Lost and Found

After graduate school I drifted into a glamour job as a publicist for a well-known book publisher, where they paid me a pittance to write press releases and book jacket copy. It was fun for a while, until I went to my high school reunion and someone said, “I thought by now I’d be reading about you in the New York Times Book Review.”

“No,” I said, cringing. “I’m the publicist who makes sure other writers books get reviewed there.” I’d been editor in chief of our school yearbook; my poetry had been published in the school literary journal. My classmates remembered me as a writer; I was the one who’d forgotten.

So I signed up for a fiction writing class at the New School with an instructor who’d once written for the New Yorker. I’d never written short stories before. I turned one in; the next week, he returned it with a note: “I have several strong feelings concerning the story’s marketability. Rather than go into them here I ask that you telephone me so that we may discuss those possibilities.”

He wanted my permission to give the story to his agent, Candida Donadio, a name I knew from my work in book publishing. She was legendary, a hard drinking, potty-mouthed, tough old broad who’d been the agent of her generation, representing Thomas Pynchon, Mario Puzo and Phillip Roth. I felt like a fraud. I’d written exactly one short story. But I told the instructor yes.

A week later Candida sold the story to Cosmopolitan magazine for the dazzling sum of $1500. She invited me to a celebratory lunch at the Russian Tea Room. I’d pictured her as a cultured, elegantly dressed older woman; the maitre d’ showed me to a table where a short, heavy-set woman with hair coiled in an unfashionable bun atop her head sat chain smoking.

“Why you’re just a baby,” she rasped. We shook hands. I could barely breathe, let alone eat. I was kneeling at the altar of literature. All through lunch she fed me publishing tidbits. The first book she’d ever sold, she said, had been a novel by Joseph Heller called Catch-18. They changed it because Leon Uris was already publishing a book called Mila-18. “He switched it to ‘Catch-22 because Oct. 22nd is my birthday,” Candida said.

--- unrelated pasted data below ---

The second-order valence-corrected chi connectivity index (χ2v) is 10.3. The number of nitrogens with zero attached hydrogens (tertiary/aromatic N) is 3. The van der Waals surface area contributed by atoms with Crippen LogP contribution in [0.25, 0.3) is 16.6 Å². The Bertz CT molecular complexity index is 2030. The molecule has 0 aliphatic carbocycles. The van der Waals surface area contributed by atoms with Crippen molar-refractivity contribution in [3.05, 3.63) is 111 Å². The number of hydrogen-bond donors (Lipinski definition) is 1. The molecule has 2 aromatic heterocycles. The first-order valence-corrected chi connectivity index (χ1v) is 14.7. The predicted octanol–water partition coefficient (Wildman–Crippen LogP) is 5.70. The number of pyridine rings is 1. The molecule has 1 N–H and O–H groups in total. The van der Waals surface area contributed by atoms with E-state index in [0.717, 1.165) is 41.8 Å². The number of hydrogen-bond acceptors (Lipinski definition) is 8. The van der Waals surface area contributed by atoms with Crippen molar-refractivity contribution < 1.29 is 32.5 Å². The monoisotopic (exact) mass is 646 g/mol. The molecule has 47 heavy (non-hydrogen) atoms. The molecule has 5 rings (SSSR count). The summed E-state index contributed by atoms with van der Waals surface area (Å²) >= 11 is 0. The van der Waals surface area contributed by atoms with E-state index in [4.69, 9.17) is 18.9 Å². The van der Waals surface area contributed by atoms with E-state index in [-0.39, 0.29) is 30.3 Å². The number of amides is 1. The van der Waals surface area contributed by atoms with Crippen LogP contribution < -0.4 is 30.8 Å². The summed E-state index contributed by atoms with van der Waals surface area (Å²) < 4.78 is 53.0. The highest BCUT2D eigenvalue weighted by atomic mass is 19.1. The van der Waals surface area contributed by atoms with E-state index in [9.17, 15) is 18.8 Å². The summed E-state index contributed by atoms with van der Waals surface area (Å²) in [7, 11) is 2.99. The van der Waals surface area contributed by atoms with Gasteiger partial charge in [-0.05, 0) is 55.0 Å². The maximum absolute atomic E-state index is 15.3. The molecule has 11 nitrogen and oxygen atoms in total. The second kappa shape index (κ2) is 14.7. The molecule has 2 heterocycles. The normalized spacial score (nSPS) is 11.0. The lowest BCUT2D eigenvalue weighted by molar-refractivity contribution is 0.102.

What was I doing there? I was an imposter. This was a fluke. Should I come clean? “You know,” I ventured, “I don’t have a body of work to show you yet. This is my first story.”»

Lost and Found
Photo by Jonathan Reyes

She cackled. “You’re full of shit,” she said. A month later she sold my second story to Cosmopolitan.

It’s not supposed to be this easy, I thought. And of course it wasn’t. Over the next few years I wrote several more stories, amassing a collection of encouraging rejection letters from the New Yorker and the Atlantic. Each Christmas I sent a gift box of fruit and cookies to Candida’s office. “You’re a honey for thinking of me, and I send you in return good wishes for the New Year in which I hope to see a novel by L.C.,” she wrote.

I produced that novel. Candida hated it. She returned the manuscript to me with a note so crushingly painful it still makes me shudder. It ended, “I regret so much. And after all the years of pears and cookies. Lordy!!”

Eventually I scraped myself off the floor.

Even if I wasn’t a novelist, even if the most high powered literary agent on the planet told me I was full of shit, I was still a writer. Isn’t a painter still an artist even when no one buys his canvases?

“It is necessary to write,” Vita Sackville-West said, “if the days are not to slip emptily by.” I still fill the days with words, because I cannot imagine doing anything else. Writing calls me home -- to myself.

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§ 7 Responses to “Lost and Found”

  • I love this piece. I so get it.

  • I love Liane’s honesty and brutality in this piece about what all writers fear – rejection. But Liane prevailed and became the writer I’ve come to know and respect. Thanks for your bravery, Liane. And perseverance.

  • Beverly Miller says:

    Just loved this article, LOL all the way!!

  • Beverly C. Miller says:

    Absolutely just loved this article. LOL all the way!!!!!!!!!!!!!

  • Susan Adler says:

    wonderful poignant story. Did not know any of that.
    Sue

  • LM Siegel says:

    Thanks Liane for always sharing your essays with us! They allow us to know you better and with your magical writing talent really feel so many things… love, laughter, pain, and what life is really about. Kudos to you!

  • Jackie Rofe says:

    Ron and I love what you wrote. We are dedicated fans who look forward to your next piece. Hopefully there will be MANY more.

§ Leave a Reply

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